Preparing to open your first store is an exciting and huge accomplishment. But as you embark on finding the right space for your business, there can be unknown pitfalls along the way.
“Consumers who deal directly with a prospective landlord or seller often don't have the leverage to negotiate best terms,” says Mitch Gauzas, Realtor®-Salesperson at Keller Williams Integrity Realty. “An experienced commercial Realtor® acts as an intermediary in negotiations, keeping decision-makers on both sides at arm’s length. This creates space for finding solutions and an atmosphere of competition to arrive at better outcomes.”
Here are seven common mistakes first-time tenants make when looking for that perfect space – and how to avoid them.
1. Budget consideration
You can easily feel an emotional pull towards a commercial space because of how it looks on the outside. However, consideration of your budget should be first and foremost in your mind.
“Committing to a high rental rate to get that beautiful space can make or break you,” says Leena Ray, Realtor®-Salesperson at Coldwell Banker First Ottawa Realty. “Consumers will come to your space because you have a great product or service – not because your building has a beautiful facade.”
2. Treating a landlord as the opposition rather than an ally
You want to have a good working relationship with your landlord. “Having a professional working with you will help you to navigate the space requirements, negotiate favourable terms and create a lease that provides a framework that benefits both the landlord and the tenant,” says Mike Lewicki, Realtor®-Broker at Keller Williams Integrity Realty. “That way you can focus on what you need.”
3. Assuming that doing it alone will save you money and time
Leasing commercial property can be very tricky. Enlisting the services of a team of professionals to aid in renewal or search for new space can save you additional costs down the road.
“Commercial members of the Ottawa Real Estate Board understand the market and will ensure a market deal involves everything from rental rate, leasehold improvement allowances, fixturing periods, free rent period, early termination rights and options to renew,” says Geoff Godding, Realtor®-Salesperson at Decathlon Commercial Realty Corporation. “This could save you time and money.”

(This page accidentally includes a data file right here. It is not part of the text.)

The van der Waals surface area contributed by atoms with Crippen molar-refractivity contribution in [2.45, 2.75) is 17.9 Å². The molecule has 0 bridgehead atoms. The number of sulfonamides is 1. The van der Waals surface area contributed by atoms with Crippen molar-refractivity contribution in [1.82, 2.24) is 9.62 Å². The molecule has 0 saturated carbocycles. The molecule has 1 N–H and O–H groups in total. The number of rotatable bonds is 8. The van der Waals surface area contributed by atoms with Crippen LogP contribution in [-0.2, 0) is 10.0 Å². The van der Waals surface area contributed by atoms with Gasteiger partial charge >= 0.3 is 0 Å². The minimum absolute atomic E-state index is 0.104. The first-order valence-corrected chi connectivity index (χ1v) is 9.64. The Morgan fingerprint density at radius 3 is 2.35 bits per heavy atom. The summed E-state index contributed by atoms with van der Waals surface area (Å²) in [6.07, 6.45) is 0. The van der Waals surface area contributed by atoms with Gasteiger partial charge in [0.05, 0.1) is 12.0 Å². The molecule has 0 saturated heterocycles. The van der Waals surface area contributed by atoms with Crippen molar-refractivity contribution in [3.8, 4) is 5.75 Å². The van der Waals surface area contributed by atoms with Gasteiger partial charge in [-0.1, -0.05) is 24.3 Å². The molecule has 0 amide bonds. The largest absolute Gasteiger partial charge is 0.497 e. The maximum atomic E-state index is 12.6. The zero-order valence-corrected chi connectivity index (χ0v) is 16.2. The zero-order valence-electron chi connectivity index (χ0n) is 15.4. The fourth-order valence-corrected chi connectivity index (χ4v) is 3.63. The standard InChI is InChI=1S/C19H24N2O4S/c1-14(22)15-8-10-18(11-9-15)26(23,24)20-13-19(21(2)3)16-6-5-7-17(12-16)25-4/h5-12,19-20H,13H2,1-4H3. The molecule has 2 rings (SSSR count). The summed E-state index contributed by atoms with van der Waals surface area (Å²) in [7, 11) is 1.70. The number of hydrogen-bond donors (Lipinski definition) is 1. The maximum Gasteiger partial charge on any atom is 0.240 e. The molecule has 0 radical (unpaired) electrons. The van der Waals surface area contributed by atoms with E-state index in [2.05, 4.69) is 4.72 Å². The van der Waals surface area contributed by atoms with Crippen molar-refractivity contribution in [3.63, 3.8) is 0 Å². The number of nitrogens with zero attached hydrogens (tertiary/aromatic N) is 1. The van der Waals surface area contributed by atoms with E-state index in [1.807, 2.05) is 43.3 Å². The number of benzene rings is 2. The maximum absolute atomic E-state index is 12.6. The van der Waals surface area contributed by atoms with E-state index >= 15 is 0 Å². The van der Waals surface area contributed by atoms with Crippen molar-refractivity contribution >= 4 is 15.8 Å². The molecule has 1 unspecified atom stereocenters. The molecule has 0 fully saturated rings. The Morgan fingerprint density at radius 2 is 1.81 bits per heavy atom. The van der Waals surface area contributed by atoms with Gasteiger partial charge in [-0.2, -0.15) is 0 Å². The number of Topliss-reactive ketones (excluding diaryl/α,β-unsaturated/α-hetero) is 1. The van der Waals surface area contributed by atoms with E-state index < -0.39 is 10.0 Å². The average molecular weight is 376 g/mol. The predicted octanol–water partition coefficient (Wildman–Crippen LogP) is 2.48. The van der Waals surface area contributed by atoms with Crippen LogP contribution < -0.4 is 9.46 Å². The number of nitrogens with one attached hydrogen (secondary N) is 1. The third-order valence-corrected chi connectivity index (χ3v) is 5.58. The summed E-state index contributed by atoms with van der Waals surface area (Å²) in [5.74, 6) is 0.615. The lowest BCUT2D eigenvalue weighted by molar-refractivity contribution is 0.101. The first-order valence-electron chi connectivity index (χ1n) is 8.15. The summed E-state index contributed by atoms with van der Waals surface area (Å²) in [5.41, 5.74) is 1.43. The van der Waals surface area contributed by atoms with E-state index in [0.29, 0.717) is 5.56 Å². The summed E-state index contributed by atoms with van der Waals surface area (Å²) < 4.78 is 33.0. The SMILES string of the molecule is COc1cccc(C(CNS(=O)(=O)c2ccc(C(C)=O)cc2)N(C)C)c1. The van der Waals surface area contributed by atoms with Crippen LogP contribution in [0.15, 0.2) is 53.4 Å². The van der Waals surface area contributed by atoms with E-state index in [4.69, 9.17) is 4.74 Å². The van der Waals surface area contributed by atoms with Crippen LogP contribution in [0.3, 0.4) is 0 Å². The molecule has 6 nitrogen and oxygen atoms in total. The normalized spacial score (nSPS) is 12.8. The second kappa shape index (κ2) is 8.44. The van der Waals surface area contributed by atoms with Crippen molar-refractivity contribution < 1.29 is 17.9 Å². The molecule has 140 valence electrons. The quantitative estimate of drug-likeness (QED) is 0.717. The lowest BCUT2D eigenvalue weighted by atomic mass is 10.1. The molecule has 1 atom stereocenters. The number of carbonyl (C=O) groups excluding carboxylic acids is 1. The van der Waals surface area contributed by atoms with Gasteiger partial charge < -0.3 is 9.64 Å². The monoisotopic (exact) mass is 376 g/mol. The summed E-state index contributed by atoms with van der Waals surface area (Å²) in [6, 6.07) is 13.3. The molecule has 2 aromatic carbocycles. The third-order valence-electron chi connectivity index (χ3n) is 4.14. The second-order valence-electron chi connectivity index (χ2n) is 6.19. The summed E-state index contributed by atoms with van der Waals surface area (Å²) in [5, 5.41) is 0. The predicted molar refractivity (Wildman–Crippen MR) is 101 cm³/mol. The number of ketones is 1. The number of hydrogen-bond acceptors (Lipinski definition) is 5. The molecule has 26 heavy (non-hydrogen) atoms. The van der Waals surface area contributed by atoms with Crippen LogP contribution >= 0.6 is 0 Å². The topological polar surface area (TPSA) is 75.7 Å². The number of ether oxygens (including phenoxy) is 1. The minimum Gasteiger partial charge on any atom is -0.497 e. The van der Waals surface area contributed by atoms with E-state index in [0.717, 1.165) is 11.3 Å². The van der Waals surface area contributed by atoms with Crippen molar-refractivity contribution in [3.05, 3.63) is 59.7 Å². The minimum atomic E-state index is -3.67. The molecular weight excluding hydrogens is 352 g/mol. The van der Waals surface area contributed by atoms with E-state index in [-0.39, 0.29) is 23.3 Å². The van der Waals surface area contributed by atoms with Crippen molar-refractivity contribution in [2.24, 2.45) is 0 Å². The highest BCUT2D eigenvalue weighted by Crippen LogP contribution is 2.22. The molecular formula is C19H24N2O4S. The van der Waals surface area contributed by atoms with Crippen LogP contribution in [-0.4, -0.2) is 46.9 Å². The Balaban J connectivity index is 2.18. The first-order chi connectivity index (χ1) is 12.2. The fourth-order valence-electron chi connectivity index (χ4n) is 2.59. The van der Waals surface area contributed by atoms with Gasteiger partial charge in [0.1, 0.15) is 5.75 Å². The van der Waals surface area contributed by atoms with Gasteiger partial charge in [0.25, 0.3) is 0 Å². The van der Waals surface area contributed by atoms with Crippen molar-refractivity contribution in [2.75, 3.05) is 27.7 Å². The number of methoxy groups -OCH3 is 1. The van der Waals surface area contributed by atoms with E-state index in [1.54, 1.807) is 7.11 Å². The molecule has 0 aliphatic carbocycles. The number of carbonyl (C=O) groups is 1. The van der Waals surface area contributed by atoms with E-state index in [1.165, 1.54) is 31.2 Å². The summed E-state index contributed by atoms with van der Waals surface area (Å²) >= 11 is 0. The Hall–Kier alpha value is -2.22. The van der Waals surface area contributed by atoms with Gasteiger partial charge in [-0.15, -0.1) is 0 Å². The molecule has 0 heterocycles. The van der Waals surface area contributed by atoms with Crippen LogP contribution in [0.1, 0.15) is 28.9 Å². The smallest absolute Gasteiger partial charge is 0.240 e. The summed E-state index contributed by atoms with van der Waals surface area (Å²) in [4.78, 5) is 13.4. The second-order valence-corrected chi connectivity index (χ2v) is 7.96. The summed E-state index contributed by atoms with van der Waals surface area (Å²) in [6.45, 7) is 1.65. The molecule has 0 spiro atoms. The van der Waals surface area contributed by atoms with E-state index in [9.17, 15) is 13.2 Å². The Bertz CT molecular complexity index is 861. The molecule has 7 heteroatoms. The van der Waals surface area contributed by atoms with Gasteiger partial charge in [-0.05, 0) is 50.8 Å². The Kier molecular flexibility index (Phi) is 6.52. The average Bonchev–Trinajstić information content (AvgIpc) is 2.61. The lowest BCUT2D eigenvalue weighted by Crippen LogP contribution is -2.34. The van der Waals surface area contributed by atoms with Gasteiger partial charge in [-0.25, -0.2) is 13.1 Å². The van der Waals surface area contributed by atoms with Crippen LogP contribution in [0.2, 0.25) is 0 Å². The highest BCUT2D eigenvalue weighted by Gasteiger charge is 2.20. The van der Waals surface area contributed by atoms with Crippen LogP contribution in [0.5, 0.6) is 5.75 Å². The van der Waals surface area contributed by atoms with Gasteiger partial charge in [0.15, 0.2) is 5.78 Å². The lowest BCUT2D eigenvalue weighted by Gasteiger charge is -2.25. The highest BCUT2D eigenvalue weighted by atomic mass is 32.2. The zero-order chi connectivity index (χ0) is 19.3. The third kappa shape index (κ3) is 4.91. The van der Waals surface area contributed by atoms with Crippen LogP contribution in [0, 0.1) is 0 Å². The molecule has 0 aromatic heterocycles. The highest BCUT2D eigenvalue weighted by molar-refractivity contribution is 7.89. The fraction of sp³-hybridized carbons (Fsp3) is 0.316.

4. Hiring the first sales representative you meet
When you’re hiring new employees, you’ll typically interview several people and choose the person who is the best fit for the job and for your business. The same holds true for real estate professionals.
“Business owners should interview at least two or three commercial salespeople before selecting a representative,” says Godding. “Make sure your representative works the specific real estate market segment in which you are seeking space, and has access to leading edge marketing tools such as the MLS® System. Ask for references and a list of similar deals they’ve completed.”
5. Not understanding commercial zoning
Ottawa’s zoning bylaw controls how commercial space may be used. It’s complicated, and ever-changing. The worst thing you could do is to sign a lease only to find out that the zoning doesn’t allow for your intended use. “We are experienced in verifying zoning and other restrictions to ensure that the use is permitted,” says Chris Tremblay, Realtor®-Salesperson from Royal LePage Team Realty.
6. Overlooking building specs
Another pitfall involves failing to verify building specifications such as power capacity, ventilation and fire rating. “An experienced Realtor® can ensure that all aspects are considered to ensure that the chosen space meets, or can meet, all criteria and requirements necessary,” says Tremblay. “This saves the client time and unnecessary costs.”
7. Not including a lawyer in your professional team
Whether leasing office, retail or warehouse space, tenants should always have their leases reviewed by a lawyer. “Leases are complicated documents and need a trained eye to ensure the obligations of both the landlord and tenant are understood,” says Godding. “Without a good team of experts, business owners could potentially get themselves into hot water.”